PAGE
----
NEWS | Aug. 20, 2015

Air Force RPA training pipeline set to expand

Joint Base San Antonio-Randolph Public Affairs

The Air Force plans to boost the production of undergraduate remotely piloted aircraft pilots in its ranks by 200 RPA pilots per year within the next two years. Lt. Col. John Stallworth, 558th Flying Training Squadron commander at Joint Base San Antonio-Randolph, said the Air Force plan will increase the number of RPA pilots that will be trained at JBSA-Randolph from 182 last year to 384 in 2017.

The 558th FTS is the sole source of undergraduate RPA training in the Air Force. The training program is six months for RPA pilots and six weeks for sensor operators, who control the cameras on the remotely piloted aircraft.

RPA crews consist of one pilot and one sensor operator.

“The RPA community is experiencing a manpower challenge and they need more people to help overcome that,” Stallworth said. “We are the first program in the training pipeline that produces RPA pilots and we will grow.”

Student pilots who graduate from the 558th FTS move on to training in one of the three remotely piloted aircraft used by the Air Force – the MQ-1 Predator, the MQ-9 Reaper and the RQ-4 Global Hawk. RQ-4 training is at Beale Air Force Base, Calif., while MQ-1 and MQ-9 training is conducted at Holloman Air Force Base, N.M.

The number of sensor operators that will be trained will also increase, according to Air Education and Training Command officials. The Air Force will determine the number of additional sensor operators who will undergo undergraduate RPA training at a later date. In 2014, the 558th FTS trained 203 sensor operators.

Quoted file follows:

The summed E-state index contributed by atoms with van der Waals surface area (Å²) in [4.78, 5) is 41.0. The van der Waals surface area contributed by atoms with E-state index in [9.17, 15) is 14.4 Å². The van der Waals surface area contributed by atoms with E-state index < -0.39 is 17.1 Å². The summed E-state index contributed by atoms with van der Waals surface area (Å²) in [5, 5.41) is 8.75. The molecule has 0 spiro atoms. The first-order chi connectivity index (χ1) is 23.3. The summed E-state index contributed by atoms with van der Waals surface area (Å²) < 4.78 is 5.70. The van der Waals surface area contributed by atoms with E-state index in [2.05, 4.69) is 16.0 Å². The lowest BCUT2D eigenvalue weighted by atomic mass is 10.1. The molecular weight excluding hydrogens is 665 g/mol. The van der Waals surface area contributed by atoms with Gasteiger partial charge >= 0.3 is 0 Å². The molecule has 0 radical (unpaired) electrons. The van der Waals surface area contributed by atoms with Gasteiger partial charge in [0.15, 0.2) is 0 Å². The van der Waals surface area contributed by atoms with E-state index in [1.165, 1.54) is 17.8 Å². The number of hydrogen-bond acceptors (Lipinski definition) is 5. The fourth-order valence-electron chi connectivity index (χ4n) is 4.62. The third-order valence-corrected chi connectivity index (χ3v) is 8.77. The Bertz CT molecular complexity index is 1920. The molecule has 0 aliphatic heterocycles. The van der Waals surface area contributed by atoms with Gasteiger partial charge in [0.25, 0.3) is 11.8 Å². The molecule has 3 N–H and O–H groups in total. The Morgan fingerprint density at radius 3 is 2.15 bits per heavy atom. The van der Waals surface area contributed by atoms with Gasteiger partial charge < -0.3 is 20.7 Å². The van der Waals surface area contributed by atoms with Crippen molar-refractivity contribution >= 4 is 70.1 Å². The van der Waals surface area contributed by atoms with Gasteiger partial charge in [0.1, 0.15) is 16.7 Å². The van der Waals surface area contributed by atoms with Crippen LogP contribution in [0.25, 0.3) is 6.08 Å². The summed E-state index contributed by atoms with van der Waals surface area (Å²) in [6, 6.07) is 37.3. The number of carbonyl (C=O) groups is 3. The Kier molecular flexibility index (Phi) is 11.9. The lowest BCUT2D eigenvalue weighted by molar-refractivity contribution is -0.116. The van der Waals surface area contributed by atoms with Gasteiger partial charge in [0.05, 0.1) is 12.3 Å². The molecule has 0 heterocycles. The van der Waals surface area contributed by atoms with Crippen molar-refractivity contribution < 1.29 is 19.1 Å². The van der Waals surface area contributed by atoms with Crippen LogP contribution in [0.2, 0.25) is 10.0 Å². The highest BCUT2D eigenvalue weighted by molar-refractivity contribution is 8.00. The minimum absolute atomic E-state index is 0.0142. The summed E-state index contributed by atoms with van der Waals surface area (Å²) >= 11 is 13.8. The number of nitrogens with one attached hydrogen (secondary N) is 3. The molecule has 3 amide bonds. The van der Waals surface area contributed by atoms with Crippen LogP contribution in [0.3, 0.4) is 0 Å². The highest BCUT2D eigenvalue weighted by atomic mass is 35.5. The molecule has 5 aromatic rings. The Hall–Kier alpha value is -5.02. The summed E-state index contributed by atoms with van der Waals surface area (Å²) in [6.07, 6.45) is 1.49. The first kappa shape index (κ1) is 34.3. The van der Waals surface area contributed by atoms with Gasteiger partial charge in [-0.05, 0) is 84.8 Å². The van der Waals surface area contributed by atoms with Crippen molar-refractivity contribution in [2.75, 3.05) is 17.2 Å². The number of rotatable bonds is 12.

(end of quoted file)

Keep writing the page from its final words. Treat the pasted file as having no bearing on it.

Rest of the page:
To make room for the additional RPA students, AETC officials said $4.6 million in simulator upgrades and $600,000 in renovations will be made to the 558th FTS building. Six new, more robust instrument simulators will be added, while upgrades will be made to 10 existing simulators to improved specifications. The RPA student pilots train with these linked, T-6A-like simulators to learn instrument flying procedures in a dynamic airspace environment.

Renovations include additional simulator rooms and additional classroom and office space, said AETC officials. The renovations are scheduled to start in September 2015 and be completed by October 2016.

An AETC undergraduate RPA training official said the renovations will not interfere with training at the 558th FTS.

To train the additional RPA pilots, Stallworth said the 558th FTS will gain 42 new instructors, going from 70 to 112 within the next 14 to 15 months. Increasing the number of instructors will allow the squadron to train students in six flight rooms.

An AETC RPA training branch official said the first wave of additional RPA student pilots will enter training at JBSA-Randolph in January and graduate in May. Beginning in October 2016, the AETC official said the RPA pilot training pipeline will be ready for the increased384 student capacity.

Other Air Force plans for the RPA program include pay bonuses for RPA pilots, investing $100 million for more ground control stations, simulators and contract instructors and increasing the use of the Air National Guard, Air Force Reserve and contractors for the RPA mission.